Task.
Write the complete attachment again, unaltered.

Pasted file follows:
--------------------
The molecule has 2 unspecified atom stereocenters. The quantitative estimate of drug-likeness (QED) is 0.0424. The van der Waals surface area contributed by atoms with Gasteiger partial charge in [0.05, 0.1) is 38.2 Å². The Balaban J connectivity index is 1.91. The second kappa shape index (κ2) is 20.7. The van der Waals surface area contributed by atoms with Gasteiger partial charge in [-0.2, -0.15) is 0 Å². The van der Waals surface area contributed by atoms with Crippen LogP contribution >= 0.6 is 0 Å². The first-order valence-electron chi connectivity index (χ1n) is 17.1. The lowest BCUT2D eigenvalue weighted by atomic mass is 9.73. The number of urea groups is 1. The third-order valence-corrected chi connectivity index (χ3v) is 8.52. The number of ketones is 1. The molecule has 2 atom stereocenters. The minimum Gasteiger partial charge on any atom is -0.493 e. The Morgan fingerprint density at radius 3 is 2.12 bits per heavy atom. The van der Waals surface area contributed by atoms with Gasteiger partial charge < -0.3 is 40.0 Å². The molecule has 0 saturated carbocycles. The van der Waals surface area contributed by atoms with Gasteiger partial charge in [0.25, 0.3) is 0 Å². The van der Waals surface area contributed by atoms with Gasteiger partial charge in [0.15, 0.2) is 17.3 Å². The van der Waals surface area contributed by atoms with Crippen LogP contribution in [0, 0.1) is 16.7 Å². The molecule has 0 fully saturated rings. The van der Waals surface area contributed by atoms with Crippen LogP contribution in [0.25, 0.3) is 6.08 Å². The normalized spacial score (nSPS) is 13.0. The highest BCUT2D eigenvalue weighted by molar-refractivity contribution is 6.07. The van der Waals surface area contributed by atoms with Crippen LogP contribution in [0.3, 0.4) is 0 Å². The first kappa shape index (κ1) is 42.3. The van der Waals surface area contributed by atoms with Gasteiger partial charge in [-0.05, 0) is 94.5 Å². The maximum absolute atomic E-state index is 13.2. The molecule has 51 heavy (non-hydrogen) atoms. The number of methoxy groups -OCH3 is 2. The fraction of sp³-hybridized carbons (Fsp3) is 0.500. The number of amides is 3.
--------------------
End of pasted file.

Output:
The molecule has 2 unspecified atom stereocenters. The quantitative estimate of drug-likeness (QED) is 0.0424. The van der Waals surface area contributed by atoms with Gasteiger partial charge in [0.05, 0.1) is 38.2 Å². The Balaban J connectivity index is 1.91. The second kappa shape index (κ2) is 20.7. The van der Waals surface area contributed by atoms with Gasteiger partial charge in [-0.2, -0.15) is 0 Å². The van der Waals surface area contributed by atoms with Crippen LogP contribution >= 0.6 is 0 Å². The first-order valence-electron chi connectivity index (χ1n) is 17.1. The lowest BCUT2D eigenvalue weighted by atomic mass is 9.73. The number of urea groups is 1. The third-order valence-corrected chi connectivity index (χ3v) is 8.52. The number of ketones is 1. The molecule has 2 atom stereocenters. The minimum Gasteiger partial charge on any atom is -0.493 e. The Morgan fingerprint density at radius 3 is 2.12 bits per heavy atom. The van der Waals surface area contributed by atoms with Gasteiger partial charge < -0.3 is 40.0 Å². The molecule has 0 saturated carbocycles. The van der Waals surface area contributed by atoms with Gasteiger partial charge in [0.25, 0.3) is 0 Å². The van der Waals surface area contributed by atoms with Gasteiger partial charge in [0.15, 0.2) is 17.3 Å². The van der Waals surface area contributed by atoms with Crippen LogP contribution in [0, 0.1) is 16.7 Å². The molecule has 0 fully saturated rings. The van der Waals surface area contributed by atoms with Crippen LogP contribution in [0.25, 0.3) is 6.08 Å². The normalized spacial score (nSPS) is 13.0. The highest BCUT2D eigenvalue weighted by molar-refractivity contribution is 6.07. The van der Waals surface area contributed by atoms with Crippen LogP contribution in [0.3, 0.4) is 0 Å². The first kappa shape index (κ1) is 42.3. The van der Waals surface area contributed by atoms with Gasteiger partial charge in [-0.05, 0) is 94.5 Å². The maximum absolute atomic E-state index is 13.2. The molecule has 51 heavy (non-hydrogen) atoms. The number of methoxy groups -OCH3 is 2. The fraction of sp³-hybridized carbons (Fsp3) is 0.500. The number of amides is 3.